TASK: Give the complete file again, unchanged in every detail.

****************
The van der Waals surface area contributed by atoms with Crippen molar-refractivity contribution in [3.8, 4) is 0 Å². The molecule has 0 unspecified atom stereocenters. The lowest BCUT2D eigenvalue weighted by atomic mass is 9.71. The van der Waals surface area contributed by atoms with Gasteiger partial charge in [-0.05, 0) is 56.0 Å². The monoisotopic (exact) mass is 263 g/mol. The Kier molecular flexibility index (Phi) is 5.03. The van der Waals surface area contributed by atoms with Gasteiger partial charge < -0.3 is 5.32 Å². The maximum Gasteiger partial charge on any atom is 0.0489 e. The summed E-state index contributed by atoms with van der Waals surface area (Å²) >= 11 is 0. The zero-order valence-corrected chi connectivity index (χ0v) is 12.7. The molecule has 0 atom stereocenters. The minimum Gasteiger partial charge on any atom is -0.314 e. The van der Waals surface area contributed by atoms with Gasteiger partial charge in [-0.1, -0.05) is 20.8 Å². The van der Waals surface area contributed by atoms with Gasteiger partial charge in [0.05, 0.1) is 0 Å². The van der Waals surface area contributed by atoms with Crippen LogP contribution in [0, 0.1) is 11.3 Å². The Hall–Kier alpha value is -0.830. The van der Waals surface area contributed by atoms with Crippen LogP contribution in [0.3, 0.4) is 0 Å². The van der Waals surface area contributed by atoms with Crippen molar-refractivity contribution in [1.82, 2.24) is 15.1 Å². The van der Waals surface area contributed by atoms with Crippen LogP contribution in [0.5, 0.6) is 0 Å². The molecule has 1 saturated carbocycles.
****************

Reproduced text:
The van der Waals surface area contributed by atoms with Crippen molar-refractivity contribution in [3.8, 4) is 0 Å². The molecule has 0 unspecified atom stereocenters. The lowest BCUT2D eigenvalue weighted by atomic mass is 9.71. The van der Waals surface area contributed by atoms with Gasteiger partial charge in [-0.05, 0) is 56.0 Å². The monoisotopic (exact) mass is 263 g/mol. The Kier molecular flexibility index (Phi) is 5.03. The van der Waals surface area contributed by atoms with Gasteiger partial charge < -0.3 is 5.32 Å². The maximum Gasteiger partial charge on any atom is 0.0489 e. The summed E-state index contributed by atoms with van der Waals surface area (Å²) >= 11 is 0. The zero-order valence-corrected chi connectivity index (χ0v) is 12.7. The molecule has 0 atom stereocenters. The minimum Gasteiger partial charge on any atom is -0.314 e. The van der Waals surface area contributed by atoms with Gasteiger partial charge in [-0.1, -0.05) is 20.8 Å². The van der Waals surface area contributed by atoms with Gasteiger partial charge in [0.05, 0.1) is 0 Å². The van der Waals surface area contributed by atoms with Crippen LogP contribution in [0, 0.1) is 11.3 Å². The Hall–Kier alpha value is -0.830. The van der Waals surface area contributed by atoms with Crippen LogP contribution in [0.3, 0.4) is 0 Å². The van der Waals surface area contributed by atoms with Crippen molar-refractivity contribution in [1.82, 2.24) is 15.1 Å². The van der Waals surface area contributed by atoms with Crippen LogP contribution in [0.5, 0.6) is 0 Å². The molecule has 1 saturated carbocycles.